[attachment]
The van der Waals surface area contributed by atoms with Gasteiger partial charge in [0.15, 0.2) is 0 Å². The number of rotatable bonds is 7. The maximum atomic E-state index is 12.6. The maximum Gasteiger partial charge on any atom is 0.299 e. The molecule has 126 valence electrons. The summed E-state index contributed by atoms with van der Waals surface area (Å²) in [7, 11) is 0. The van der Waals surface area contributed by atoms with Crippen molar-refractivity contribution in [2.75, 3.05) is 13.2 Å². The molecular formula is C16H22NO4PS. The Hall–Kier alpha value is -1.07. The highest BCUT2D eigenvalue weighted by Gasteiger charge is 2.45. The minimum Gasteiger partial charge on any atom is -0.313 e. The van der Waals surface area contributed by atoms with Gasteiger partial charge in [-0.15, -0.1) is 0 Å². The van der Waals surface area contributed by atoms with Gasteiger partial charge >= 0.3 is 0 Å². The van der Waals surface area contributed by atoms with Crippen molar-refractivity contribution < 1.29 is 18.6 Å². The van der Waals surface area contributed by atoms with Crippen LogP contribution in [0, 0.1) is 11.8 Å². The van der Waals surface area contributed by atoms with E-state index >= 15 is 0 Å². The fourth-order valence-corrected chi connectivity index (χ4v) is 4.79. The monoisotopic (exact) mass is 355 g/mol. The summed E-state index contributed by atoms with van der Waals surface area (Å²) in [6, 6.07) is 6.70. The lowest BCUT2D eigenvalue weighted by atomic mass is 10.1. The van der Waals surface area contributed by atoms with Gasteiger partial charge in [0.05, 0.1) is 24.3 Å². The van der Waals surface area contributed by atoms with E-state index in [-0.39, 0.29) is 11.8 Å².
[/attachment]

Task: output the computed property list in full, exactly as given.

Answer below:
The van der Waals surface area contributed by atoms with Gasteiger partial charge in [0.15, 0.2) is 0 Å². The number of rotatable bonds is 7. The maximum atomic E-state index is 12.6. The maximum Gasteiger partial charge on any atom is 0.299 e. The molecule has 126 valence electrons. The summed E-state index contributed by atoms with van der Waals surface area (Å²) in [7, 11) is 0. The van der Waals surface area contributed by atoms with Crippen molar-refractivity contribution in [2.75, 3.05) is 13.2 Å². The molecular formula is C16H22NO4PS. The Hall–Kier alpha value is -1.07. The highest BCUT2D eigenvalue weighted by Gasteiger charge is 2.45. The minimum Gasteiger partial charge on any atom is -0.313 e. The van der Waals surface area contributed by atoms with Gasteiger partial charge in [-0.15, -0.1) is 0 Å². The van der Waals surface area contributed by atoms with Gasteiger partial charge >= 0.3 is 0 Å². The van der Waals surface area contributed by atoms with Crippen molar-refractivity contribution < 1.29 is 18.6 Å². The van der Waals surface area contributed by atoms with Crippen LogP contribution in [0, 0.1) is 11.8 Å². The van der Waals surface area contributed by atoms with E-state index >= 15 is 0 Å². The fourth-order valence-corrected chi connectivity index (χ4v) is 4.79. The monoisotopic (exact) mass is 355 g/mol. The summed E-state index contributed by atoms with van der Waals surface area (Å²) in [6, 6.07) is 6.70. The lowest BCUT2D eigenvalue weighted by atomic mass is 10.1. The van der Waals surface area contributed by atoms with Gasteiger partial charge in [0.05, 0.1) is 24.3 Å². The van der Waals surface area contributed by atoms with E-state index in [-0.39, 0.29) is 11.8 Å².